Involving young people in humanitarian aid was a priority for the Hungarian EU Presidency, Minister of State for EU Affairs of the Ministry of Foreign Affairs, Enikő Győri said in Budapest, on 17 June 2011. Together with Commissioner Kristalina Georgieva, Ms. Győri attended a conference on the corps of young voluntary humanitarian aid workers of the EU under organisation.
Ms Győri reminded the participants that the motto of the Hungarian Presidency is “Strong Europe – with a human touch”.
“Generosity is a virtue most precious exactly when it is less appreciated. Yet deep down, we all know that no man, no nation can be his or her own saviour. We all depend on one another. The volunteers are those who were the first to understand this. Those, who have understood that the most efficient egotism is altruism,. That compassion is not a sign of weakness but a source of strength. This is a simple truth that we have to rediscover time and again, so that Europe may remain strong and maintain the human touch,” Ms Győri said.
“Involving young generations of Europeans in humanitarian aid, was a priority for the Hungarian EU Presidency. The relevant Council forums have discussed this matter several times,” Ms Győri said.
The Minister of State highlighted that 2011 is the European Year of Volunteering, and the Hungarian EU Presidency began the year with a thematic conference in January in Budapest.
“During the Hungarian Presidency, the Council of the European Union (EU) has recently adopted Council conclusions on the European Voluntary Humanitarian Aid Corps, endorsing the Commission’s proposal on this matter. The basis for these conclusions was that a humanitarian crises, natural or man-made, always take a heavy toll on the youth from affected countries,” the Minister of State added.
Ms Győri pointed out that “when the corps of young humanitarian volunteers is established, the EU not only helps those who are in need, but also strengthens the cooperation with non-EU countries, while at the same time, strengthening its own crisis handling capabilities as well.”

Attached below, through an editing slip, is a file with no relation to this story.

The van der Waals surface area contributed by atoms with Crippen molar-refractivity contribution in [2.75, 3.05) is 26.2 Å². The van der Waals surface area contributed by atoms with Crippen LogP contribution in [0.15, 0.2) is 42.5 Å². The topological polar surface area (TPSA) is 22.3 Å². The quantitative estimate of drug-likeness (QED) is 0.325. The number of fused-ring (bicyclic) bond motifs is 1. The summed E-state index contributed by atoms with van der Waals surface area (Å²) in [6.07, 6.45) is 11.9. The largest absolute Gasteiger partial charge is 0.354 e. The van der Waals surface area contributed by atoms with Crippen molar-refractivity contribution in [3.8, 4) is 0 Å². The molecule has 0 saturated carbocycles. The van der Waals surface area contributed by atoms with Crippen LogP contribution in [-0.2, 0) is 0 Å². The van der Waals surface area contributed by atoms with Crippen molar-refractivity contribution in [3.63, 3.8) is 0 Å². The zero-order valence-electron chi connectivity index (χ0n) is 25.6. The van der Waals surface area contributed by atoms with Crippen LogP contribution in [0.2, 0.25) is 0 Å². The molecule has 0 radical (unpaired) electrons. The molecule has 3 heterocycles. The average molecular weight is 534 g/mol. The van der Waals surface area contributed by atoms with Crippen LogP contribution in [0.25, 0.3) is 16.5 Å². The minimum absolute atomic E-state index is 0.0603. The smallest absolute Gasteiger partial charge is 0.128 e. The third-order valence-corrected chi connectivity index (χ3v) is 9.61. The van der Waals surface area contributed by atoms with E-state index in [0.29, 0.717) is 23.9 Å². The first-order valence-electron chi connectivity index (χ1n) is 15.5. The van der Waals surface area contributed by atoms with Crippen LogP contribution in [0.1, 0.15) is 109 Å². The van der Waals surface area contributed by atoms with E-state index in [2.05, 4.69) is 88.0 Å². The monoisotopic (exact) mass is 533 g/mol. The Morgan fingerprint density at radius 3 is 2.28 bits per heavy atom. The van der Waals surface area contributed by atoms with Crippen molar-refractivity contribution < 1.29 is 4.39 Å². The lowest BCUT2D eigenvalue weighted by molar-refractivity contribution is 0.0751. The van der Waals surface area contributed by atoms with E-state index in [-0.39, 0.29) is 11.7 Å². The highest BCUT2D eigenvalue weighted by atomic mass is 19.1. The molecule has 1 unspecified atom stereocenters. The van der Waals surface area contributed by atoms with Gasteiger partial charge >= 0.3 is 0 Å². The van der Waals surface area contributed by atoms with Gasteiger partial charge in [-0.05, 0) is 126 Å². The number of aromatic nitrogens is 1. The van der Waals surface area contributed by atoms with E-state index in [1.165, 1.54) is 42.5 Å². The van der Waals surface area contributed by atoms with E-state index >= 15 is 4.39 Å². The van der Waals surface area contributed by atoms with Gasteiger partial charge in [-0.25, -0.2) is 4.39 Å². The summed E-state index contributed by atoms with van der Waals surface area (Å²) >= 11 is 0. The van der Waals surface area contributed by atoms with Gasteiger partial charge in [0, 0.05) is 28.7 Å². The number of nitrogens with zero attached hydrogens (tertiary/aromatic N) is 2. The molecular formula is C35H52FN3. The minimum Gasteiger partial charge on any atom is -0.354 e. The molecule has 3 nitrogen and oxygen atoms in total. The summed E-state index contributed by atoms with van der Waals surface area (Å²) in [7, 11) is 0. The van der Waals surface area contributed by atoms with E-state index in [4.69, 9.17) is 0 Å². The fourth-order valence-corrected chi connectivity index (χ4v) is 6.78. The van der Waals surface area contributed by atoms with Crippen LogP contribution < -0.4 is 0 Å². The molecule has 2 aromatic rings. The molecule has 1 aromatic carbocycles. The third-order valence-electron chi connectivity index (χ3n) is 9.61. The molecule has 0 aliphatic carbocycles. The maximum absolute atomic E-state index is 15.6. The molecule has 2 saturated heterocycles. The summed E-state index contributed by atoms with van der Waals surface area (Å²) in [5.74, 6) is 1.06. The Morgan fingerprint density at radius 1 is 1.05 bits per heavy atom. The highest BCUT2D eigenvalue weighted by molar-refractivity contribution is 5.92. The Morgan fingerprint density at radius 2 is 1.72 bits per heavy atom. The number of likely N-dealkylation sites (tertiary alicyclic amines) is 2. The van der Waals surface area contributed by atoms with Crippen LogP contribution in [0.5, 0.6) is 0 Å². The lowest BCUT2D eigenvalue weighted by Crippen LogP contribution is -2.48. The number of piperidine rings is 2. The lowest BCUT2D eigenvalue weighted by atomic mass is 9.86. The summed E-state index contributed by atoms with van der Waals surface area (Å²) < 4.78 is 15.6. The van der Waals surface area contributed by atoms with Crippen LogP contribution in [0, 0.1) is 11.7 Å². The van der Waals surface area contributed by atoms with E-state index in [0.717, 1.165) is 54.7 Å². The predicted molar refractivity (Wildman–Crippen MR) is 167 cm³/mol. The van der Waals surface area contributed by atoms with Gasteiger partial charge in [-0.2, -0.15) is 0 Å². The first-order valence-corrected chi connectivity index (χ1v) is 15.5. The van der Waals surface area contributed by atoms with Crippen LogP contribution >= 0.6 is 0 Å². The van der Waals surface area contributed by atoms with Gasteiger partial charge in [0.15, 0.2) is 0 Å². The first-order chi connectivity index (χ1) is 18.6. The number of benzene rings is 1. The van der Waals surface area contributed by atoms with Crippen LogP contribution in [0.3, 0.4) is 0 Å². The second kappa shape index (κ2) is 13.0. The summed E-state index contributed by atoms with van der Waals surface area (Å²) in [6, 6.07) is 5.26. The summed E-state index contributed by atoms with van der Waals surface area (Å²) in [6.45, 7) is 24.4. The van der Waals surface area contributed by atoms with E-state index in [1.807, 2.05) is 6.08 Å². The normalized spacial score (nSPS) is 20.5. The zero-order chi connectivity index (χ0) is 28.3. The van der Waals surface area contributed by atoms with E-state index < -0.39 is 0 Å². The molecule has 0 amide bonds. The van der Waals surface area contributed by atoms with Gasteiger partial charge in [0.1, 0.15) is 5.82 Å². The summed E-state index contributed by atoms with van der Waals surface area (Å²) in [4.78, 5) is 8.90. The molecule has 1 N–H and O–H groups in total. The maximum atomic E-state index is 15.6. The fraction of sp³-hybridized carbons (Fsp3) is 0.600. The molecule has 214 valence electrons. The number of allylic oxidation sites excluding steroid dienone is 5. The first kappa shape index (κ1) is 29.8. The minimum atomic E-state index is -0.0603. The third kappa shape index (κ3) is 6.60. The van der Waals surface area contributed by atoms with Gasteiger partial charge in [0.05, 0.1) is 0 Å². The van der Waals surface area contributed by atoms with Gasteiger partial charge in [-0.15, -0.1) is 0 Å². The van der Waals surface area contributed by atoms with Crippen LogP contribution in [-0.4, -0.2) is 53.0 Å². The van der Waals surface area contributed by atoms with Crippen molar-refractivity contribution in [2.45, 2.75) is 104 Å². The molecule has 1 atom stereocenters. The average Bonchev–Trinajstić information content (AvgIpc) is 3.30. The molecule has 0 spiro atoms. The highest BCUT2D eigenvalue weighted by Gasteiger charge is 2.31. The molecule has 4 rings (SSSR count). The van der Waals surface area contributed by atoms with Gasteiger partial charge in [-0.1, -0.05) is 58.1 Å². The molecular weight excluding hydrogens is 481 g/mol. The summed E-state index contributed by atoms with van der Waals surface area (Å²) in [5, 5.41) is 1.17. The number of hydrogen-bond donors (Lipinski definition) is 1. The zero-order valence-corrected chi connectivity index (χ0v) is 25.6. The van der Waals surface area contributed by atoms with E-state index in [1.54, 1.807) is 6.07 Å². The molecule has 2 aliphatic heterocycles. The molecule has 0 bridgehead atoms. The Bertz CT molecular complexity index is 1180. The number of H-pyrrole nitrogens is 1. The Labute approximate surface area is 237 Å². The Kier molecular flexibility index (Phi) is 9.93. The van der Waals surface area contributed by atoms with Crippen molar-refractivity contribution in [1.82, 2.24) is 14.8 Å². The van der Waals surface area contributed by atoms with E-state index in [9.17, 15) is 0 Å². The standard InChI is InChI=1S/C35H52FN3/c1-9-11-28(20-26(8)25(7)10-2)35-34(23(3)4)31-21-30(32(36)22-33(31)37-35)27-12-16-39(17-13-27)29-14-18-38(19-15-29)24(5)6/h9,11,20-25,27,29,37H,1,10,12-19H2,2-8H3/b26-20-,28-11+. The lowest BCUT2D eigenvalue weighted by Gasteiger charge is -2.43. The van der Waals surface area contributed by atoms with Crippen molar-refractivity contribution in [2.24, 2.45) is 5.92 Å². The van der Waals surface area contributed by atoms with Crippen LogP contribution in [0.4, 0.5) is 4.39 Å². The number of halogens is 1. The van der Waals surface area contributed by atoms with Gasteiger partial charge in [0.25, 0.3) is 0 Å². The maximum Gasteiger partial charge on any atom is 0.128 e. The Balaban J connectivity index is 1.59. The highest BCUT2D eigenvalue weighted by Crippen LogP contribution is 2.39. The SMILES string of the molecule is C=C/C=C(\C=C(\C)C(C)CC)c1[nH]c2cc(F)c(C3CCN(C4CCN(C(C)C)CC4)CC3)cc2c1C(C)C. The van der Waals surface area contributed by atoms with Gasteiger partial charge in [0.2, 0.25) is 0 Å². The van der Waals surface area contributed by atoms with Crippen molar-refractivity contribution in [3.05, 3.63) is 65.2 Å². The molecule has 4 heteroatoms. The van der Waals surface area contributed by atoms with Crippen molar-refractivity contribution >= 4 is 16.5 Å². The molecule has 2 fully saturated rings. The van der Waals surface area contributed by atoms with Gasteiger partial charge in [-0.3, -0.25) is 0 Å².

In the context of providing assistance to those in need, the Minister of State also mentioned the European Framework for National Roma Strategies, which is one of the key priorities of the Hungarian Presidency. She pointed out that today even in the EU we must fight against poverty and for social inclusion, even though for whole generations the EU was a symbol of wealth and prosperity. “I am proud to remind you that the European Council in June is to endorse the European Framework for National Roma Strategies,” Ms Győri said.
European Commissioner for International Cooperation, Humanitarian Aid and Crisis Response, Kristalina Georgieva said at the conference in Budapest: we have two goals for creating the young volunteer corps, first, to create an exciting opportunity for Europeans to make a difference in the world, and second, to bring collective value to individuals’ willingness to volunteer in the humanitarian area. According to her, the European citizens’ solidarity with the world’s most vulnerable people will now have their first ambassadors – our volunteers.
The establishment of the young humanitarian volunteers’ corps is prescribed by the Treaty of Lisbon. On this basis, the Commission has published a proposal in November 2010. When she took office in February 2010, Ms Georgieva declared the establishment of this corps as her most important assignment. The corps does not yet have a name, for the time being it is referred to by the English acronym of its description (EVHAC – European Voluntary Humanitarian Aid Corps). Ms Georgieva invited the participants of the conference to give ideas for a catchy name.
Recruitment and training of members of the first pilot group began by the conference in Budapest. The volunteers will start working in non-EU countries as early as this year. Ms Georgieva is going to initiate legislation in 2012 on the structure of the young volunteer corps and its participation in humanitarian actions.